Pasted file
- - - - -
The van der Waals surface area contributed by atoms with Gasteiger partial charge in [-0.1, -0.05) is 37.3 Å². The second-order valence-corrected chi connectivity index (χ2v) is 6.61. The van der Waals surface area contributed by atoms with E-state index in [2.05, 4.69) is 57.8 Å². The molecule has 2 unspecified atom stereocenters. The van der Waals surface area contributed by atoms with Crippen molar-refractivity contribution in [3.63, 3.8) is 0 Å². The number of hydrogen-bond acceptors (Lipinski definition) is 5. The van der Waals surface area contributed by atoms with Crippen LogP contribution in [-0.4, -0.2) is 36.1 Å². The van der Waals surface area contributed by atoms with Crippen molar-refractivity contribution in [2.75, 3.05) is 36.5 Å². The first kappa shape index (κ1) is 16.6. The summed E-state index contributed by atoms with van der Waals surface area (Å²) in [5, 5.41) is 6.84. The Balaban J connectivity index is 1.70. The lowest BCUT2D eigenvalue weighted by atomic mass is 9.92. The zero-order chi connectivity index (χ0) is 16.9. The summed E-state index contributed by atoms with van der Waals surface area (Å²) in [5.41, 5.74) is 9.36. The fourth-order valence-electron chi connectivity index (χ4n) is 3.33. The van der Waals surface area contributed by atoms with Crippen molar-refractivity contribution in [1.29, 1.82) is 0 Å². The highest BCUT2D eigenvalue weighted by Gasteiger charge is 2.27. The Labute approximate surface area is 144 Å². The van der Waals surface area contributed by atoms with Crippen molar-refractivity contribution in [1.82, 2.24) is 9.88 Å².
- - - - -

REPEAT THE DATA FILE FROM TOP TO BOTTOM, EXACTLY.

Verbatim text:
The van der Waals surface area contributed by atoms with Gasteiger partial charge in [-0.1, -0.05) is 37.3 Å². The second-order valence-corrected chi connectivity index (χ2v) is 6.61. The van der Waals surface area contributed by atoms with E-state index in [2.05, 4.69) is 57.8 Å². The molecule has 2 unspecified atom stereocenters. The van der Waals surface area contributed by atoms with Crippen molar-refractivity contribution in [3.63, 3.8) is 0 Å². The number of hydrogen-bond acceptors (Lipinski definition) is 5. The van der Waals surface area contributed by atoms with Crippen LogP contribution in [-0.4, -0.2) is 36.1 Å². The van der Waals surface area contributed by atoms with Crippen molar-refractivity contribution in [2.75, 3.05) is 36.5 Å². The first kappa shape index (κ1) is 16.6. The summed E-state index contributed by atoms with van der Waals surface area (Å²) in [5, 5.41) is 6.84. The Balaban J connectivity index is 1.70. The lowest BCUT2D eigenvalue weighted by atomic mass is 9.92. The zero-order chi connectivity index (χ0) is 16.9. The summed E-state index contributed by atoms with van der Waals surface area (Å²) in [5.41, 5.74) is 9.36. The fourth-order valence-electron chi connectivity index (χ4n) is 3.33. The van der Waals surface area contributed by atoms with Crippen molar-refractivity contribution in [1.29, 1.82) is 0 Å². The highest BCUT2D eigenvalue weighted by Gasteiger charge is 2.27. The Labute approximate surface area is 144 Å². The van der Waals surface area contributed by atoms with Crippen molar-refractivity contribution in [1.82, 2.24) is 9.88 Å².